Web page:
Monday, August 10, 2020

One World One People

Boris Johnson has been accused of scapegoating people who are risking their lives by crossing the Channel to seek asylum in the UK and using “inaccurate and inflammatory” language to describe their plight.
Humanitarian groups and charities criticised the prime minister for describing the migrant crossings as “very bad and stupid and dangerous and criminal” on Monday. They urged the government to offer safe and legal routes to Britain for people seeking refuge from violence and persecution.
Lisa Doyle, director of advocacy at the Refugee Council, said: “It’s incredibly disappointing to hear the prime minister using such inaccurate and inflammatory language to describe men, women and children who are desperate enough to make perilous journeys across the busiest shipping channel in the world.
“Seeking asylum is not a crime, and it is legitimate that people have to cross borders to do so.

“Instead of scapegoating people in desperate circumstances, the prime minister and his government could address this by ensuring that people do not have to take these risks.”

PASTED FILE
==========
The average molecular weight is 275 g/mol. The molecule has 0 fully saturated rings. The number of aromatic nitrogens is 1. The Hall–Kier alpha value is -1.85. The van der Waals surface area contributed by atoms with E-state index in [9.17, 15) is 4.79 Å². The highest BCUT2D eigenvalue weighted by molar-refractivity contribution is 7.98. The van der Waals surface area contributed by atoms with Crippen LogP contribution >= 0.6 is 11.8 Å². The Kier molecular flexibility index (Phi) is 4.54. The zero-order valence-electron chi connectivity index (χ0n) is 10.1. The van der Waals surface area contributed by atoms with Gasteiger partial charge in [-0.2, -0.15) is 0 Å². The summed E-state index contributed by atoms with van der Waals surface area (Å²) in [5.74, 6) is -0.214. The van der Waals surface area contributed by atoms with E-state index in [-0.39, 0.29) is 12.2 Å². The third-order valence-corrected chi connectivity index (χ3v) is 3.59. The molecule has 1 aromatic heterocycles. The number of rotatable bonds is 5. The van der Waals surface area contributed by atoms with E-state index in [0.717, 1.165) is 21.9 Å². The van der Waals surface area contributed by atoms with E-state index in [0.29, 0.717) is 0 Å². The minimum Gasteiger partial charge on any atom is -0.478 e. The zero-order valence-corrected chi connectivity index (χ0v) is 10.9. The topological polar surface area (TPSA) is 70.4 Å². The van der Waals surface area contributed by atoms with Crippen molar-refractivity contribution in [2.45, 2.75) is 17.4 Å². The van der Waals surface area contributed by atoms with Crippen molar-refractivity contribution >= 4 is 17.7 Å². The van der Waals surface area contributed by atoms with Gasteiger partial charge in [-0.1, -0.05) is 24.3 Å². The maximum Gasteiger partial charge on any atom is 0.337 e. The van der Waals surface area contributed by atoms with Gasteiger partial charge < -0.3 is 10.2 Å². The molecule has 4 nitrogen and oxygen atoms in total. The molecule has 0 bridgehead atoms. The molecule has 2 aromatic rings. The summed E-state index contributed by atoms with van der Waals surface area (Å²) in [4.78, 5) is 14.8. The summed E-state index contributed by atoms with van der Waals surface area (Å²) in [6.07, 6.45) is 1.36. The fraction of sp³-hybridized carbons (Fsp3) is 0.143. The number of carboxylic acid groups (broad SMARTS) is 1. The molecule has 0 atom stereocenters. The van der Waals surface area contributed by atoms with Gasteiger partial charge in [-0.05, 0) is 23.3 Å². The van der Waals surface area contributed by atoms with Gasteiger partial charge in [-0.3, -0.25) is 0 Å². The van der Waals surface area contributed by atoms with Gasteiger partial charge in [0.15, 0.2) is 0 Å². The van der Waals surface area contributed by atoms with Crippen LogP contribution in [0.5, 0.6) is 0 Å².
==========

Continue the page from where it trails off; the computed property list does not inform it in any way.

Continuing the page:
Rosie Rooney, of Safe Passage International, said “We recently asked the prime minister if he would meet with a group of young refugees, and so far we’ve had no reply.
“Perhaps if he took the time to speak with people arriving in the UK, he’d realise they are anything but stupid.
“Those getting in dinghies, including hundreds of unaccompanied children, are not, as the PM has suggested, ‘criminals’ and they are not ‘illegal’. They are fleeing war and persecution in the hope that this country will help them. The least stupid decision that the government could make would be to stop its inhumane policies and offer those seeking asylum a safe and legal way to do so.”
Stephen Hale, the chief executive of Refugee Action, said: “The government needs to move on from soundbites and focus constructively on serious and long-term solutions.

“Britain is better than this. We have a proud history of welcoming people fleeing some of the most violent and oppressive regimes in the world and we can’t stop now.”
Among the safe and legal alternatives suggested are a stronger resettlement programme, humanitarian visas and reformed family reunion rules.

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